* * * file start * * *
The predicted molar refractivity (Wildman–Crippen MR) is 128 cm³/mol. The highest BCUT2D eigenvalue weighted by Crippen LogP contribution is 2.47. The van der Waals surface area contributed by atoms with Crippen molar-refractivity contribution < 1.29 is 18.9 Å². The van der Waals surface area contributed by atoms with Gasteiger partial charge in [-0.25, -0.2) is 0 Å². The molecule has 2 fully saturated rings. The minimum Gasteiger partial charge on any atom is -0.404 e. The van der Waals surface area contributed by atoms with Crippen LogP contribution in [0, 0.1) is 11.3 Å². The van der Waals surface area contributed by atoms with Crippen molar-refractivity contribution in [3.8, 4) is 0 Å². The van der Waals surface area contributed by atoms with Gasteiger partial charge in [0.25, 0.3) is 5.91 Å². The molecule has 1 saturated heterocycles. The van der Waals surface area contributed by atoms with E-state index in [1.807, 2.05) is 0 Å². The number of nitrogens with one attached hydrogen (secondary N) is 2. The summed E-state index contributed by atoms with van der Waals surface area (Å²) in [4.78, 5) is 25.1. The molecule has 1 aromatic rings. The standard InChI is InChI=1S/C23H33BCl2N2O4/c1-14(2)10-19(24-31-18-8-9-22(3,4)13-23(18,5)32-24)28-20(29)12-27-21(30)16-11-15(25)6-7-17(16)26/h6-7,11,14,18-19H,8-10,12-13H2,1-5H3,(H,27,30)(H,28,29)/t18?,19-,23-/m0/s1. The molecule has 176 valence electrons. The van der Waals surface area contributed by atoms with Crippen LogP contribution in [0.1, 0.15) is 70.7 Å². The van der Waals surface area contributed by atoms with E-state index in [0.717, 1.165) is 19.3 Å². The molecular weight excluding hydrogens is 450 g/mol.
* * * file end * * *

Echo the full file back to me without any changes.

The predicted molar refractivity (Wildman–Crippen MR) is 128 cm³/mol. The highest BCUT2D eigenvalue weighted by Crippen LogP contribution is 2.47. The van der Waals surface area contributed by atoms with Crippen molar-refractivity contribution < 1.29 is 18.9 Å². The van der Waals surface area contributed by atoms with Gasteiger partial charge in [-0.25, -0.2) is 0 Å². The molecule has 2 fully saturated rings. The minimum Gasteiger partial charge on any atom is -0.404 e. The van der Waals surface area contributed by atoms with Crippen LogP contribution in [0, 0.1) is 11.3 Å². The van der Waals surface area contributed by atoms with Crippen molar-refractivity contribution in [3.8, 4) is 0 Å². The van der Waals surface area contributed by atoms with Gasteiger partial charge in [0.25, 0.3) is 5.91 Å². The molecule has 1 saturated heterocycles. The van der Waals surface area contributed by atoms with E-state index in [1.807, 2.05) is 0 Å². The number of nitrogens with one attached hydrogen (secondary N) is 2. The summed E-state index contributed by atoms with van der Waals surface area (Å²) in [4.78, 5) is 25.1. The molecule has 1 aromatic rings. The standard InChI is InChI=1S/C23H33BCl2N2O4/c1-14(2)10-19(24-31-18-8-9-22(3,4)13-23(18,5)32-24)28-20(29)12-27-21(30)16-11-15(25)6-7-17(16)26/h6-7,11,14,18-19H,8-10,12-13H2,1-5H3,(H,27,30)(H,28,29)/t18?,19-,23-/m0/s1. The molecule has 176 valence electrons. The van der Waals surface area contributed by atoms with Crippen LogP contribution in [0.1, 0.15) is 70.7 Å². The van der Waals surface area contributed by atoms with E-state index in [0.717, 1.165) is 19.3 Å². The molecular weight excluding hydrogens is 450 g/mol.